How can you use this insight to fortify your effectiveness in a situation you’re currently facing?

McKinsey makes the case for women at the top

This is a very informative video summarizing McKinsey’s research on the bottom line impact of women in senior leadership.  I appreciate McKinsey’s initial research question: Does it actually matter to have women at the top?  Do women leaders make a difference to organizational effectiveness?  Their findings: yes. Women Matter | McKinsey & Company

The Power of Vulnerability

As an advocate for the underserved in her community, Gloria is recognized as a true leader. She’s smart, resourceful and has a commanding presence. She is unafraid to challenge injustice wherever she sees it, standing up to any person or process that she feels is harming others. Because of her courage, others have come to rely on her to take the difficult stands that they themselves are afraid to take. Tough and courageous, Gloria is a shining example of the grit-based leadership style at its best.

And yet…

Gloria was starting to experience the limitations of her style. When she was forceful, the world often responded to her with force, which took its toll on her. The more others relied on her courage, the more she enabled them to avoid their own. After years of experiencing the gifts of grit, Gloria started to experience the perils of over investing that style.  She came to me for coaching, and we worked to help her integrate more grace into her native grit style.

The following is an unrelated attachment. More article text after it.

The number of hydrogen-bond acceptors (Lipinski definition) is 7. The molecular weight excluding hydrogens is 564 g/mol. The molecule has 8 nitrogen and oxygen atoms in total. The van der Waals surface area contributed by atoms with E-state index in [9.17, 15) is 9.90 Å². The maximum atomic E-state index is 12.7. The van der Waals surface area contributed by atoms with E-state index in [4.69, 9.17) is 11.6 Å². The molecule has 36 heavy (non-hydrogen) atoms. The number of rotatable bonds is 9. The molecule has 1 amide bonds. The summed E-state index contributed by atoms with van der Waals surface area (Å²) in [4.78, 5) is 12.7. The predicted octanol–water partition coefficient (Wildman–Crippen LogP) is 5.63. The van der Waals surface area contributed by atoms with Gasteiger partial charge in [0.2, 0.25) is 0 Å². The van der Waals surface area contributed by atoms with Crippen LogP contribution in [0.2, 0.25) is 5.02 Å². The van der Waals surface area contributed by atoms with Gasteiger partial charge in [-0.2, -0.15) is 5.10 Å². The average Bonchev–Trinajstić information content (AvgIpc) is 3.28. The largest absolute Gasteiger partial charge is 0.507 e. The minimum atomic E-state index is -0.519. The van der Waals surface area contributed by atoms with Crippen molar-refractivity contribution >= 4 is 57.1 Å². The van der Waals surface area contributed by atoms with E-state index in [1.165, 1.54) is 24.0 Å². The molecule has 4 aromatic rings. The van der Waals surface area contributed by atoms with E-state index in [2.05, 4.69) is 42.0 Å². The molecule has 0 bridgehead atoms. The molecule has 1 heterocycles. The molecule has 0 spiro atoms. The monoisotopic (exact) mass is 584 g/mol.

Now, it is often when she calls upon her ‘grace’ side that Gloria is most powerful as a leader. I recently observed her in a community forum, where the discussion was heating up, yet going nowhere. I could see people giving her ‘the look,’ their silent visual request for her to challenge what was happening. And, as she so often does, she stepped up. But this time, her challenge came in the form of vulnerability. Rather than calling people out, Gloria just stood up and quietly told her own truth. “As the conversation is going on,” she said, “I am finding myself more and more exhausted.” In that instant of speaking from the heart, Gloria changed the room. Simply by describing her own personal experience, she seemed to give voice to that of the whole group, and people visibly relaxed in recognition.  Soon thereafter, someone spoke up and said, “That’s how I feel, too. I don’t think this is getting us where we want to go. Let’s change the focus and the structure of the conversation.” From that moment on, the group adjusted into a much more productive mode.